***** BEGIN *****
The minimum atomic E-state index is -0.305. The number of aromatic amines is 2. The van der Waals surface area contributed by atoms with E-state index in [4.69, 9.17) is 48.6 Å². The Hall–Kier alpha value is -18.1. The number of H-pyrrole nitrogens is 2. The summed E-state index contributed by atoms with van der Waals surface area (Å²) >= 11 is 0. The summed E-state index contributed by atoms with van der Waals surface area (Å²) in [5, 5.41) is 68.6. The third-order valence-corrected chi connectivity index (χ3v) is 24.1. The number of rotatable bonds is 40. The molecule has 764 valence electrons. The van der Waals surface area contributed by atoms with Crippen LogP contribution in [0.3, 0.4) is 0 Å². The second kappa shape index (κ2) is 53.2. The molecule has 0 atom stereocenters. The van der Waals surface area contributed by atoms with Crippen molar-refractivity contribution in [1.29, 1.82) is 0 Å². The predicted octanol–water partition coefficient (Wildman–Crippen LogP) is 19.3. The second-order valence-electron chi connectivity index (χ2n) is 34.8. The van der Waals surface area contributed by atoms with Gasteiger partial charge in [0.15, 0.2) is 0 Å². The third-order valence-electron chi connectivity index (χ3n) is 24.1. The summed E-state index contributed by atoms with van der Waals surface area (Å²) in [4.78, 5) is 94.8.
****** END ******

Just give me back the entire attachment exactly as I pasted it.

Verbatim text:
The minimum atomic E-state index is -0.305. The number of aromatic amines is 2. The van der Waals surface area contributed by atoms with E-state index in [4.69, 9.17) is 48.6 Å². The Hall–Kier alpha value is -18.1. The number of H-pyrrole nitrogens is 2. The summed E-state index contributed by atoms with van der Waals surface area (Å²) >= 11 is 0. The summed E-state index contributed by atoms with van der Waals surface area (Å²) in [5, 5.41) is 68.6. The third-order valence-corrected chi connectivity index (χ3v) is 24.1. The number of rotatable bonds is 40. The molecule has 764 valence electrons. The van der Waals surface area contributed by atoms with Crippen LogP contribution in [0.3, 0.4) is 0 Å². The second kappa shape index (κ2) is 53.2. The molecule has 0 atom stereocenters. The van der Waals surface area contributed by atoms with Crippen molar-refractivity contribution in [1.29, 1.82) is 0 Å². The predicted octanol–water partition coefficient (Wildman–Crippen LogP) is 19.3. The second-order valence-electron chi connectivity index (χ2n) is 34.8. The van der Waals surface area contributed by atoms with Gasteiger partial charge in [0.15, 0.2) is 0 Å². The third-order valence-electron chi connectivity index (χ3n) is 24.1. The summed E-state index contributed by atoms with van der Waals surface area (Å²) in [4.78, 5) is 94.8.